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Robert J. Elisberg

Robert J. Elisberg

Posted: July 27, 2010 10:32 AM

Glenn Beck and the Life of Brian

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Last week, Glenn Beck demonstrated again why one should pay as much attention to him as they would a carnival huckster. This time, however, it was Beck himself who explained the reason. And clearly. Discrediting himself in his own precise words.

Glenn Beck had been included in an article put together by the respected online black culture publication, TheRoot.com, "The Blackest White Folks We Know." (His inclusion was tongue-in-cheek for having given a black history lesson.)

On his TV show, Mr. Beck lambasted those on the list. Among them was Chicago Bears linebacker Brian Urlacher, one of the premier stars of the National Football League, and a former Defensive Player of the Year. When he got to Urlacher, Glenn Beck commented, "I think the guy's a neo-Nazi."

Yes, pretty bad, I know. But the thing is, calling Brian Urlacher a neo-Nazi is not what Glenn Beck did so egregiously wrong. It's reprehensible, sure, but Glenn Beck does that sort of thing in his sleep. No, Mr. Beck's far-worse transgression was something else.

(Honestly, though, you have to admit: it's pretty impressive when wrongly-calling somebody a neo-Nazi barely registers on your "worst things" list.)

What Glenn Beck laid bare for all the world to see about himself was his apology.

Afterwards, Mr. Beck wrote his mea culpa on FoxNews.com:

"During a segment about myself being named one of the 'blackest white folks we know' by the Web site theroot.com, I made a few comments about some others on the list. Now, I know absolutely nothing about sports, so I didn't realize that one of them was NFL star Brian Urlacher. "Since then, I have been informed by my staff that Brian -- uh, Mr. Urlacher -- could kill me with his thumb in nine seconds if he wanted to. Although if we are talking about people in Chicago wanting to beat me up, he's going to have to stand in a very long line.


"Anyway, I apologize to anyone who was offended. I just made a neo-Nazi joke based on the short hair and white skin; I don't actually think he has fascist plans to take over the Earth."

There are so many things weasly about this "apology."

First, after calling Brian Urlacher a neo-Nazi on national television, he cowardly buried his "apology" in a written statement on a website.

Second, he doesn't "apologize" for being sorry about smearing someone, but rather does so cowardly, afraid simply that the 6'4", 260 pound Urlacher could hurt Mr. Beck if he wanted to.

Third, all Glenn Beck does is clarify that he doesn't think Mr. Urlacher has fascist plans to take over the Earth. He says nothing to retract that Urlacher is not a neo-Nazi. One with perhaps smaller, more realistic goals.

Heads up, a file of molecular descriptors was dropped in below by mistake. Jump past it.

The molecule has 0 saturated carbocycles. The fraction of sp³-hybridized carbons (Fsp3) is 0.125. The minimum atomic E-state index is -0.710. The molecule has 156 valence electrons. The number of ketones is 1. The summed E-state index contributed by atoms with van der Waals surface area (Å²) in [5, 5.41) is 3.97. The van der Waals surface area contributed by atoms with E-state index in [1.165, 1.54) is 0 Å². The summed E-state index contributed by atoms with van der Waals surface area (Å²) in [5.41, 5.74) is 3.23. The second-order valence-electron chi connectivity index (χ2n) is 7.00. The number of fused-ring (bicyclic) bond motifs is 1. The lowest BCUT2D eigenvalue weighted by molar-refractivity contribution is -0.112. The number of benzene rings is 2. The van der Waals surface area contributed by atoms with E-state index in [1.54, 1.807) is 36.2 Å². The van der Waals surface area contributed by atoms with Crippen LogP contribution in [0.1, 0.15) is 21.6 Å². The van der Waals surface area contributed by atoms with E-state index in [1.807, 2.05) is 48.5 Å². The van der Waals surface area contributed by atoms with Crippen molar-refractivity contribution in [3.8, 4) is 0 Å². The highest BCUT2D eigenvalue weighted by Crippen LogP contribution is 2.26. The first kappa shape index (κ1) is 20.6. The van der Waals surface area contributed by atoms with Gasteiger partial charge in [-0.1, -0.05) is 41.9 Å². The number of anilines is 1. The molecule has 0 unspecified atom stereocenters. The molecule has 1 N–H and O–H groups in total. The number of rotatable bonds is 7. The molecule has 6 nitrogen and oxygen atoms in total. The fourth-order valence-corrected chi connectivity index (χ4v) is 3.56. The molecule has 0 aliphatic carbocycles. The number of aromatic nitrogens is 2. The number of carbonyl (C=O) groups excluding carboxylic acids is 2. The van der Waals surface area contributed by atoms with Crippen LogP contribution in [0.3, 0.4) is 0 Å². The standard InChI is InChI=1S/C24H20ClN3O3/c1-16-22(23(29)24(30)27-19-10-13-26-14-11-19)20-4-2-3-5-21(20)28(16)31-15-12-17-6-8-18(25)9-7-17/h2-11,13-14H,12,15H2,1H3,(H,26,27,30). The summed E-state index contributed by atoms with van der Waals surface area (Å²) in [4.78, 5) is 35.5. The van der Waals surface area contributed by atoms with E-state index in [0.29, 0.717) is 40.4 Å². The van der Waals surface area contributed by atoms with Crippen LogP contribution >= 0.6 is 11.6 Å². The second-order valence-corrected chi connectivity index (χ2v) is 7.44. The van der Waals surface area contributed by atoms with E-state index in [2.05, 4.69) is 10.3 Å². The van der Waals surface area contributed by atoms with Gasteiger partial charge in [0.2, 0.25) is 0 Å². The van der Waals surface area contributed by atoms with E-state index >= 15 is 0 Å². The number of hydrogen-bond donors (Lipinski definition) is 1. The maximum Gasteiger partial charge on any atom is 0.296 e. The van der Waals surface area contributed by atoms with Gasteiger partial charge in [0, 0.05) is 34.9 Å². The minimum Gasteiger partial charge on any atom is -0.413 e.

And finally, the only thing he "apologizes" for is offending anyone. Indeed, he goes on in the piece to quippingly list many of his previous jokes, thereby hoping to bury and minimize his apology.

And here's the thing -- none of that is what Glenn Beck did so egregiously wrong, either. Mind you, it was bad. Cowardly. Smarmy. But Glenn Beck wrote something far worse about himself in his own words.

Glenn Beck told you that he smeared Brian Urlacher simply because of how Brian Urlacher looks. Beck wrote, admitted that he called Urlacher a neo-Nazi because he had "short hair and white skin."

Shirley Sherrod was vilified and fired last week because people wrongly thought she had said the same thing -- 24 years earlier.

But even that isn't Glenn Beck's transgression. Rather, it's something else entirely that lays Glenn Beck's contempability bare -- in his own words.

Here's what it is.

It's when Glenn Beck writes, "Now, I know absolutely nothing about sports, so I didn't realize that one of them was NFL star Brian Urlacher."

There is Glenn Beck telling you in his own words who he is and how he operates. Glenn Beck didn't know who is the world Brian Urlacher was - acknowledges he didn't know who Brian Urlacher was -- yet he still had no qualms about labeling him a neo-Nazi on national television.

It doesn't matter if this was "a joke" or not really. Honestly, I suspect it was "a joke." Just like Ann Coulter told "a joke" about poisoning Supreme Court Justice John Paul Stevens. Just like Mr. Beck himself told "a joke" about poisoning Nancy Pelosi. After a while, when people keep telling the same hurtful "joke," what they're also telling you is how they think.

But that's a separate matter. The issue is that -- once again -- Glenn Beck knowingly told his audience a hurtful lie and didn't care that he was telling a lie. But this time, he goofed up and told you all that he knew it wasn't true. But smeared the guy anyway.

Here's the thing: Glenn Beck apologized because a Fox lawyer called him up and said, "Glenn, you just opened yourself up to a huge lawsuit." Otherwise, he would have left his "joking" smear untouched. He would have put out into the world on national television that he, Glenn Beck, believes Brian Urlacher is a neo-Nazi. And people who believe every word that Glenn Beck says would have believed him.

Time and again, Glenn Beck does this. He cried that the Democratic Party was Ruining the Republic by trying to destroy Eric Massa -- only to "apologize" 50 minutes later. He bellowed that a rally of 50,000 people was supposedly 1.7 million -- based on information from "the University of I Don't Remember." Time and time and time again, Glenn Beck pulls words out of one of his orifices and strings them into sentences to terrify people, and all of those trusting, scared people believe him.

Only this time, Glenn Beck told them all that he didn't have a clue what he was talking about when he smeared someone.

If only he would have apologized for that.